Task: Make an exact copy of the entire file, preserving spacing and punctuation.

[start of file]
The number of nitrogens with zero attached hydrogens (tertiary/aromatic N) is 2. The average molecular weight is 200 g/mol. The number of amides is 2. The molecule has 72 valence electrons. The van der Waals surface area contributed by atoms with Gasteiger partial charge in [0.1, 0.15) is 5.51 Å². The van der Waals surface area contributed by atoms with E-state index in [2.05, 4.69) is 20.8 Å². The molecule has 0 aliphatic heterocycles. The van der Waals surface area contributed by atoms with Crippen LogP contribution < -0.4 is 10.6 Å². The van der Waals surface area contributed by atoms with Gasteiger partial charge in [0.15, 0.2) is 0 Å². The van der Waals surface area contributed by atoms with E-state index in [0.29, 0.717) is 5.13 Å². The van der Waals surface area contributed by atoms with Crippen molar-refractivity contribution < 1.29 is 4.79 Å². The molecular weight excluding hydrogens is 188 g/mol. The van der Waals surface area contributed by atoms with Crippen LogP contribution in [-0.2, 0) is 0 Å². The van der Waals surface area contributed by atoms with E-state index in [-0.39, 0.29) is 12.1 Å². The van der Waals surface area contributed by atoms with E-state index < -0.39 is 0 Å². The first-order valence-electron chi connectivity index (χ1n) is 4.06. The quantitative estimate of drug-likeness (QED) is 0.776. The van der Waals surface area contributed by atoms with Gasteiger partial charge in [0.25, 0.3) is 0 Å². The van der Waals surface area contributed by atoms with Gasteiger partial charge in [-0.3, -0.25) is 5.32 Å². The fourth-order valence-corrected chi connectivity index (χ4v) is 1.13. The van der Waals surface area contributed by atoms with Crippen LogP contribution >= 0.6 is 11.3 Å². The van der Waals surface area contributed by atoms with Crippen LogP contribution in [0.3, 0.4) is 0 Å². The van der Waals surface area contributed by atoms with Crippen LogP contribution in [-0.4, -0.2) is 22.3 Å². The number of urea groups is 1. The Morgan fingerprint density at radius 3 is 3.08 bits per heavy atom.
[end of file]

The number of nitrogens with zero attached hydrogens (tertiary/aromatic N) is 2. The average molecular weight is 200 g/mol. The number of amides is 2. The molecule has 72 valence electrons. The van der Waals surface area contributed by atoms with Gasteiger partial charge in [0.1, 0.15) is 5.51 Å². The van der Waals surface area contributed by atoms with E-state index in [2.05, 4.69) is 20.8 Å². The molecule has 0 aliphatic heterocycles. The van der Waals surface area contributed by atoms with Crippen LogP contribution < -0.4 is 10.6 Å². The van der Waals surface area contributed by atoms with Gasteiger partial charge in [0.15, 0.2) is 0 Å². The van der Waals surface area contributed by atoms with E-state index in [0.29, 0.717) is 5.13 Å². The van der Waals surface area contributed by atoms with Crippen molar-refractivity contribution < 1.29 is 4.79 Å². The molecular weight excluding hydrogens is 188 g/mol. The van der Waals surface area contributed by atoms with Crippen LogP contribution in [-0.2, 0) is 0 Å². The van der Waals surface area contributed by atoms with E-state index in [-0.39, 0.29) is 12.1 Å². The van der Waals surface area contributed by atoms with E-state index < -0.39 is 0 Å². The first-order valence-electron chi connectivity index (χ1n) is 4.06. The quantitative estimate of drug-likeness (QED) is 0.776. The van der Waals surface area contributed by atoms with Gasteiger partial charge in [0.25, 0.3) is 0 Å². The van der Waals surface area contributed by atoms with Gasteiger partial charge in [-0.3, -0.25) is 5.32 Å². The fourth-order valence-corrected chi connectivity index (χ4v) is 1.13. The van der Waals surface area contributed by atoms with Crippen LogP contribution >= 0.6 is 11.3 Å². The van der Waals surface area contributed by atoms with Crippen LogP contribution in [0.3, 0.4) is 0 Å². The van der Waals surface area contributed by atoms with Crippen LogP contribution in [-0.4, -0.2) is 22.3 Å². The number of urea groups is 1. The Morgan fingerprint density at radius 3 is 3.08 bits per heavy atom.